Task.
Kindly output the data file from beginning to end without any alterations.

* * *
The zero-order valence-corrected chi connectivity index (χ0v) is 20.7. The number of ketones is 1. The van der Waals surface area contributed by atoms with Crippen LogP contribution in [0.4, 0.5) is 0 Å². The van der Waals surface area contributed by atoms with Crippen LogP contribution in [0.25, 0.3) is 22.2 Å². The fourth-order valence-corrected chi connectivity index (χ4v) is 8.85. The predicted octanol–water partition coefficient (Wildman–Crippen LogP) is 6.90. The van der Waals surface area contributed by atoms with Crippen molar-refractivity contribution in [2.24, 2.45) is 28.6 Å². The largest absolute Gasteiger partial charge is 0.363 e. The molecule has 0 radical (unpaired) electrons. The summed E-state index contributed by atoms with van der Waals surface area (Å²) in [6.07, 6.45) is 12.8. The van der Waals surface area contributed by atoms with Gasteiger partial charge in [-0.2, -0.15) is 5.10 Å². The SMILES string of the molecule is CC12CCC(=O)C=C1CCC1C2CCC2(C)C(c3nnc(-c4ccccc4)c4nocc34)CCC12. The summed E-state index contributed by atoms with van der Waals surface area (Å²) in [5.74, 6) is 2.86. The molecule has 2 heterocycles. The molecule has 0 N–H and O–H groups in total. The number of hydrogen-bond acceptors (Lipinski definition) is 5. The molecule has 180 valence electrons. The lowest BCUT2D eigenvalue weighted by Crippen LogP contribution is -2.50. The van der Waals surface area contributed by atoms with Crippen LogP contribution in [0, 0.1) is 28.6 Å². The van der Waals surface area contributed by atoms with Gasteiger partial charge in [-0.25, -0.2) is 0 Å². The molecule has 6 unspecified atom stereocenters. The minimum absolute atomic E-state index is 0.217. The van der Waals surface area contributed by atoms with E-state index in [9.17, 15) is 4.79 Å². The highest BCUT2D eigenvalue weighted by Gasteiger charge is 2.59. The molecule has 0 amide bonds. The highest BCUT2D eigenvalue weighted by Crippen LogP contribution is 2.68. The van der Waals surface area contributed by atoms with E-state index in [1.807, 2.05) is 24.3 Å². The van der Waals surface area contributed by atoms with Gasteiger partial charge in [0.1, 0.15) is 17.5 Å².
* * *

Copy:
The zero-order valence-corrected chi connectivity index (χ0v) is 20.7. The number of ketones is 1. The van der Waals surface area contributed by atoms with Crippen LogP contribution in [0.4, 0.5) is 0 Å². The van der Waals surface area contributed by atoms with Crippen LogP contribution in [0.25, 0.3) is 22.2 Å². The fourth-order valence-corrected chi connectivity index (χ4v) is 8.85. The predicted octanol–water partition coefficient (Wildman–Crippen LogP) is 6.90. The van der Waals surface area contributed by atoms with Crippen molar-refractivity contribution in [2.24, 2.45) is 28.6 Å². The largest absolute Gasteiger partial charge is 0.363 e. The molecule has 0 radical (unpaired) electrons. The summed E-state index contributed by atoms with van der Waals surface area (Å²) in [6.07, 6.45) is 12.8. The van der Waals surface area contributed by atoms with Gasteiger partial charge in [-0.2, -0.15) is 5.10 Å². The SMILES string of the molecule is CC12CCC(=O)C=C1CCC1C2CCC2(C)C(c3nnc(-c4ccccc4)c4nocc34)CCC12. The summed E-state index contributed by atoms with van der Waals surface area (Å²) in [5.74, 6) is 2.86. The molecule has 2 heterocycles. The molecule has 0 N–H and O–H groups in total. The number of hydrogen-bond acceptors (Lipinski definition) is 5. The molecule has 180 valence electrons. The lowest BCUT2D eigenvalue weighted by Crippen LogP contribution is -2.50. The van der Waals surface area contributed by atoms with Crippen LogP contribution in [0, 0.1) is 28.6 Å². The van der Waals surface area contributed by atoms with Gasteiger partial charge in [-0.25, -0.2) is 0 Å². The molecule has 6 unspecified atom stereocenters. The minimum absolute atomic E-state index is 0.217. The van der Waals surface area contributed by atoms with E-state index in [9.17, 15) is 4.79 Å². The highest BCUT2D eigenvalue weighted by Gasteiger charge is 2.59. The molecule has 0 amide bonds. The highest BCUT2D eigenvalue weighted by Crippen LogP contribution is 2.68. The van der Waals surface area contributed by atoms with E-state index in [1.807, 2.05) is 24.3 Å². The van der Waals surface area contributed by atoms with Gasteiger partial charge in [0.1, 0.15) is 17.5 Å².